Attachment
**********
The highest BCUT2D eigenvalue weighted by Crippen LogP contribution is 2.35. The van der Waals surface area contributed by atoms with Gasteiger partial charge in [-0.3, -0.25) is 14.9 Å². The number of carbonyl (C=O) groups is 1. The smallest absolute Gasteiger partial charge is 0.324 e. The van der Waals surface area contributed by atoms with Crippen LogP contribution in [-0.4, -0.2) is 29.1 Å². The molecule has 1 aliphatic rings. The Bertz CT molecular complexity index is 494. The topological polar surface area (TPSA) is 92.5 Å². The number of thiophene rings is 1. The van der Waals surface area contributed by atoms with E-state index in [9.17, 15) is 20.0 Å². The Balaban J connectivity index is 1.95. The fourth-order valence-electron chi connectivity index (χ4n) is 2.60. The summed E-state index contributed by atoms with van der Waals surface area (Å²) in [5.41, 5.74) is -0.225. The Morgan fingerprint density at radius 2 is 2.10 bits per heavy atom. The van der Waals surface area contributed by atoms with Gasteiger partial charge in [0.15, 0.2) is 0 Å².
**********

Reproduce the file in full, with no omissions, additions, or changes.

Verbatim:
The highest BCUT2D eigenvalue weighted by Crippen LogP contribution is 2.35. The van der Waals surface area contributed by atoms with Gasteiger partial charge in [-0.3, -0.25) is 14.9 Å². The number of carbonyl (C=O) groups is 1. The smallest absolute Gasteiger partial charge is 0.324 e. The van der Waals surface area contributed by atoms with Crippen LogP contribution in [-0.4, -0.2) is 29.1 Å². The molecule has 1 aliphatic rings. The Bertz CT molecular complexity index is 494. The topological polar surface area (TPSA) is 92.5 Å². The number of thiophene rings is 1. The van der Waals surface area contributed by atoms with E-state index in [9.17, 15) is 20.0 Å². The Balaban J connectivity index is 1.95. The fourth-order valence-electron chi connectivity index (χ4n) is 2.60. The summed E-state index contributed by atoms with van der Waals surface area (Å²) in [5.41, 5.74) is -0.225. The Morgan fingerprint density at radius 2 is 2.10 bits per heavy atom. The van der Waals surface area contributed by atoms with Gasteiger partial charge in [0.15, 0.2) is 0 Å².